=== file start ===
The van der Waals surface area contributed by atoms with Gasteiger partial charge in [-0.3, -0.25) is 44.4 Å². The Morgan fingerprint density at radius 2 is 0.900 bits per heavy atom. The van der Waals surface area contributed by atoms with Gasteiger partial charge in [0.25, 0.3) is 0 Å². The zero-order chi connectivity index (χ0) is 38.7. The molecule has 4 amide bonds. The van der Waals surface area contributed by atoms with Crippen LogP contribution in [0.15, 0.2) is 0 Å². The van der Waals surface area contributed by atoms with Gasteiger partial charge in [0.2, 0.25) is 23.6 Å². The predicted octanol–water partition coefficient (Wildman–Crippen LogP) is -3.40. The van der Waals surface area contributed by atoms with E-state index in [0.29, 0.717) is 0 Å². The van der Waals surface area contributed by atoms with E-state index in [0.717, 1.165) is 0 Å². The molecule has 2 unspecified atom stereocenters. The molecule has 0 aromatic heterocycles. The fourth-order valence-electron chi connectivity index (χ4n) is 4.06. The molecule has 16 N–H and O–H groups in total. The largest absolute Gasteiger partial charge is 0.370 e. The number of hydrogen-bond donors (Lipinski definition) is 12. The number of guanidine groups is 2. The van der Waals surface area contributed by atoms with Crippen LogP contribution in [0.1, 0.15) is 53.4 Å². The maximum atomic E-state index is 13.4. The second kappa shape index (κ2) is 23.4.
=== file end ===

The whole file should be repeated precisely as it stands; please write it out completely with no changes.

The van der Waals surface area contributed by atoms with Gasteiger partial charge in [-0.3, -0.25) is 44.4 Å². The Morgan fingerprint density at radius 2 is 0.900 bits per heavy atom. The van der Waals surface area contributed by atoms with Gasteiger partial charge in [0.25, 0.3) is 0 Å². The zero-order chi connectivity index (χ0) is 38.7. The molecule has 4 amide bonds. The van der Waals surface area contributed by atoms with Crippen LogP contribution in [0.15, 0.2) is 0 Å². The van der Waals surface area contributed by atoms with Gasteiger partial charge in [0.2, 0.25) is 23.6 Å². The predicted octanol–water partition coefficient (Wildman–Crippen LogP) is -3.40. The van der Waals surface area contributed by atoms with E-state index in [0.29, 0.717) is 0 Å². The van der Waals surface area contributed by atoms with E-state index in [0.717, 1.165) is 0 Å². The molecule has 2 unspecified atom stereocenters. The molecule has 0 aromatic heterocycles. The fourth-order valence-electron chi connectivity index (χ4n) is 4.06. The molecule has 16 N–H and O–H groups in total. The largest absolute Gasteiger partial charge is 0.370 e. The number of hydrogen-bond donors (Lipinski definition) is 12. The number of guanidine groups is 2. The van der Waals surface area contributed by atoms with Crippen LogP contribution in [0.1, 0.15) is 53.4 Å². The maximum atomic E-state index is 13.4. The second kappa shape index (κ2) is 23.4.